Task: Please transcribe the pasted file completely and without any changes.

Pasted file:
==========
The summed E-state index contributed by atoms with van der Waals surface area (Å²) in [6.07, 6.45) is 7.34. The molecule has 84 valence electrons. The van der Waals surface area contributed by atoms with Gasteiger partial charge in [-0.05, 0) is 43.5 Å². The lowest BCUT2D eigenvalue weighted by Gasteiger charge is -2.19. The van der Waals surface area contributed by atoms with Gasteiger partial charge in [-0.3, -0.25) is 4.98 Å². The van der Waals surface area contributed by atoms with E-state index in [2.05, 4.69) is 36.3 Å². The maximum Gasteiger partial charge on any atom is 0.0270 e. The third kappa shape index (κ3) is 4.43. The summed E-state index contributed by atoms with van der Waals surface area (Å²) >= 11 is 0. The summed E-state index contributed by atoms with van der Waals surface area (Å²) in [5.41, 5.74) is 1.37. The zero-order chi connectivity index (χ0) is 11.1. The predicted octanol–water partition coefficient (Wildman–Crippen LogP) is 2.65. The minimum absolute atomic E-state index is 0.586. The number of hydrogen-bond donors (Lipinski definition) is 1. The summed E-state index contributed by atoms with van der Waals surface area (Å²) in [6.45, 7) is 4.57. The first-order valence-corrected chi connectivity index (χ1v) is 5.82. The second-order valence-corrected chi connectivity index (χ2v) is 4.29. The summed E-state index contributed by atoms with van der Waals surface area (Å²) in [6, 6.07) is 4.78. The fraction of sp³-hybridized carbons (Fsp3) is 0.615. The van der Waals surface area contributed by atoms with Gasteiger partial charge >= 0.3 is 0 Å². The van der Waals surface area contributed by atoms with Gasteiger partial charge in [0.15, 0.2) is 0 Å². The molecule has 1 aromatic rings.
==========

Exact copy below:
The summed E-state index contributed by atoms with van der Waals surface area (Å²) in [6.07, 6.45) is 7.34. The molecule has 84 valence electrons. The van der Waals surface area contributed by atoms with Gasteiger partial charge in [-0.05, 0) is 43.5 Å². The lowest BCUT2D eigenvalue weighted by Gasteiger charge is -2.19. The van der Waals surface area contributed by atoms with Gasteiger partial charge in [-0.3, -0.25) is 4.98 Å². The van der Waals surface area contributed by atoms with E-state index in [2.05, 4.69) is 36.3 Å². The maximum Gasteiger partial charge on any atom is 0.0270 e. The third kappa shape index (κ3) is 4.43. The summed E-state index contributed by atoms with van der Waals surface area (Å²) >= 11 is 0. The summed E-state index contributed by atoms with van der Waals surface area (Å²) in [5.41, 5.74) is 1.37. The zero-order chi connectivity index (χ0) is 11.1. The predicted octanol–water partition coefficient (Wildman–Crippen LogP) is 2.65. The minimum absolute atomic E-state index is 0.586. The number of hydrogen-bond donors (Lipinski definition) is 1. The summed E-state index contributed by atoms with van der Waals surface area (Å²) in [6.45, 7) is 4.57. The first-order valence-corrected chi connectivity index (χ1v) is 5.82. The second-order valence-corrected chi connectivity index (χ2v) is 4.29. The summed E-state index contributed by atoms with van der Waals surface area (Å²) in [6, 6.07) is 4.78. The fraction of sp³-hybridized carbons (Fsp3) is 0.615. The van der Waals surface area contributed by atoms with Gasteiger partial charge >= 0.3 is 0 Å². The van der Waals surface area contributed by atoms with Gasteiger partial charge in [0.15, 0.2) is 0 Å². The molecule has 1 aromatic rings.